Contents

📒 Lopezperez 2015

Three-dimensional cardiac computational modelling: methods, features and applications1

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Introduction

  • Nowadays, 3D cardiac models are becoming increasingly complex and are currently used in other areas such as cardiac image segmentation, statistical modelling of cardiac anatomy, patient risk stratification or surgical planning

https://user-images.githubusercontent.com/40054455/86703723-bf6c2200-c046-11ea-9c08-7b7a846db893.png

Evolution of 3D models of cardiac anatomy

Generic models

  • Geometric models
  • anatomical models: the rabbit model from University of California San Diego and the canine model from University of Auckland
  • computer-aided design (CAD) tools

Medical image-based models

  • CT / MRI images => patient-specific models https://www.ncbi.nlm.nih.gov/pmc/articles/PMC4424572/bin/12938_2015_33_Fig1_HTML.jpg
  • Cardiac atlases
  • highly-detailed bi-ventricular models built from very high resolution ex-vivo MRI datasets (~25 μm per slice) from small mammalian hearts https://www.ncbi.nlm.nih.gov/pmc/articles/PMC4424572/bin/12938_2015_33_Fig2_HTML.jpg

Elements of a 3D cardiac computational model

https://www.ncbi.nlm.nih.gov/pmc/articles/PMC4424572/bin/12938_2015_33_Fig3_HTML.jpg

Geometry

  • completeness and the anatomical realism and accuracy required by a particular 3D cardiac model will strongly depend on its final application
  • structurally simplified models (without endocardial details or vessels) are well suited for a large range of 3D cardiac modelling applications aimed at EP simulation
    https://www.ncbi.nlm.nih.gov/pmc/articles/PMC4424572/bin/12938_2015_33_Fig4_HTML.jpg
    3D cardiac geometry generation stage
  • Medical image-based models can include patient-specific details obtained from clinical imaging data and/or population-based properties collected from ex-vivo datasets
  • Ex-vivo cardiac images can provide much higher spatial resolution than in-vivo datasets
  • In-vivo images can provide both anatomical and temporal patient-specific information, thus enabling the characterisation of cardiac motion

Meshing

https://www.ncbi.nlm.nih.gov/pmc/articles/PMC4424572/bin/12938_2015_33_Fig5_HTML.jpg

  • finite-element method (FEM) enabled the resolution of complex biophysical problems
  • tetrahedral, hexahedral, cubic Hermite elements
  • Spatial (ds) and temporal discretisation (dt) constraints are imposed when biophysical models are used, which are in the order of ds = 0.1-0.5 mm and dt = 0.05-0.005 ms
  • For the case of phenomenological models, such as Eikonal ones, spatial and temporal discretisation is less demanding (order of ds = 0.5 mm, dt = 1 ms), resulting in faster computation times.

Myocardial structure: fibre orientation

https://www.ncbi.nlm.nih.gov/pmc/articles/PMC4424572/bin/12938_2015_33_Fig6_HTML.jpg

  • rule-based algorithms
  • measurements (histology, imaging)
  • Diffusion tensor-MRI (DT-MRI), also called diffusion tensor imaging (DTI): diffusion of water molecules within the biological tissues hhttps://www.ncbi.nlm.nih.gov/pmc/articles/PMC4424572/bin/12938_2015_33_Fig7_HTML.jpg

Cardiac conduction system

https://www.ncbi.nlm.nih.gov/pmc/articles/PMC4424572/bin/12938_2015_33_Fig8_HTML.jpg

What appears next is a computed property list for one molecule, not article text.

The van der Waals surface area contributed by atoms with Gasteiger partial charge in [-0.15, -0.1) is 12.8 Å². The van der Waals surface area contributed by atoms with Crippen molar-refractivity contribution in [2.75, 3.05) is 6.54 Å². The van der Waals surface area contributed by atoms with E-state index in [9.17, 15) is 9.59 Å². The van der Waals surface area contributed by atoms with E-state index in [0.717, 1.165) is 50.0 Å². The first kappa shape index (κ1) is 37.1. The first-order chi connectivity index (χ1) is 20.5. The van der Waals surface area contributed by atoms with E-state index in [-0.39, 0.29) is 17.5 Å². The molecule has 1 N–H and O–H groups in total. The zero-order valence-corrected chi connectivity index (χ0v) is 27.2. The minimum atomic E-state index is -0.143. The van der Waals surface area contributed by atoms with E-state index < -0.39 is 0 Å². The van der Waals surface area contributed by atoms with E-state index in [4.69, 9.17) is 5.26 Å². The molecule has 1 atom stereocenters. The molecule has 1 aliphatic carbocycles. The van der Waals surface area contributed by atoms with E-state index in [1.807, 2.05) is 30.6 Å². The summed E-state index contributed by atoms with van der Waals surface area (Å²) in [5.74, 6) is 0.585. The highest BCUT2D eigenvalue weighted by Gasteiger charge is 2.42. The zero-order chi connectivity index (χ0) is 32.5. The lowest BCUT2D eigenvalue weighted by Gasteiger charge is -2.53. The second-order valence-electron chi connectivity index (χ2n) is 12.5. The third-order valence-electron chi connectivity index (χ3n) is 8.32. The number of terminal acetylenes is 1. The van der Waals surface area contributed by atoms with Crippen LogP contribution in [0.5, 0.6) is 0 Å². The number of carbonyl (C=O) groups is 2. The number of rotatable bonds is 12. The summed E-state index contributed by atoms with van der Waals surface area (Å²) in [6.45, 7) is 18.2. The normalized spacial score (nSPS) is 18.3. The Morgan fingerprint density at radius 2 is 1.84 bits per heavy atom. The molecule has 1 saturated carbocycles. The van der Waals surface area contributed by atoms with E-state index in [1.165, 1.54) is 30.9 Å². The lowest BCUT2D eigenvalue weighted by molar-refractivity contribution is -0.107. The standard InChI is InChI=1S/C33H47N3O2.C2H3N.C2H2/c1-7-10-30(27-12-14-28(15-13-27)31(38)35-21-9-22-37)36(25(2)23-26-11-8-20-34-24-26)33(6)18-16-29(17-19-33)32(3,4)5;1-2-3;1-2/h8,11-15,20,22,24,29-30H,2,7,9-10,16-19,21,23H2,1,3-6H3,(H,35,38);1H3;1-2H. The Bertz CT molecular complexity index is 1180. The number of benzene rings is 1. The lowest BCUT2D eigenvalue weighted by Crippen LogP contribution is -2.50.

Electrophysiology

https://www.ncbi.nlm.nih.gov/pmc/articles/PMC4424572/bin/12938_2015_33_Fig9_HTML.jpg

  • cellular-level equations and the tissue-level equations
  • Hodgkin and Huxley (HH) formalism vs Markov-type models (more mechanistic detailed)
  • EP models are now highly specific and include human atrial, ventricular and Purkinje cells in normal or diseased conditions
  • The number of state variables in the ionic AP models (and thus the number of ODEs) can be as high as 48

Electrophysiological heterogeneities

  • The ventricular wall is not homogeneous, as cardiac myocytes in different portions of the ventricles exhibit different ionic currents and APs.
  • epicardial-endocardial, apico-basal and left-right differences

Tissue level models

  • bidomain model: extracellular and intracellular domains: two partial differential equations (PDEs) + a set of ODE systems
  • equal anisotropy ratios are assumed in diffusion tensors: monodomain approach: one reaction-diffusion PDE plus a set of ODE systems
  • Highly computationally demanding esp. using FEM
  • Eikonal approximation, which replaces the reaction-diffusion equation with an eikonal equation that is simpler and based on a Huygens approach

Electromechanical coupling

  • Ca2+ cycling => EC coupling => myocyte shortening
  • Acute changes in ventricular mechanics can affect cardiac EP: stretch-activated ion channels, mechanical modulation of cell calcium handling

Pathology

  • functional remodelling: electrical / mechanical
  • Chronic or healed ischaemic injuries resulting from myocardial infarctions (infarct scars)
  • diffuse myocardial fibrosis

Example of a 3D cardiac computational model

https://www.ncbi.nlm.nih.gov/pmc/articles/PMC4424572/bin/12938_2015_33_Fig10_HTML.jpg

Personalisation of 3D cardiac computational models

Applications of 3D cardiac computational models

Cardiac image segmentation

https://www.ncbi.nlm.nih.gov/pmc/articles/PMC4424572/bin/12938_2015_33_Fig11_HTML.jpg

  • model-based segmentation: in-vivo cardiac image segmentation and analysis
  • The Cardiac Atlas Project: a wide database of cardiac images available online

Simulation of acute ischaemia

Ablation of chronic myocardial infarction

Cardiac resynchronisation therapy

Reference


  1. Lopez-Perez A, Sebastian R, Ferrero JM. Three-dimensional cardiac computational modelling: methods, features and applications. Biomed Eng Online. 2015;14:35. Published 2015 Apr 17. doi:10.1186/s12938-015-0033-5. PMC4424572 ↩︎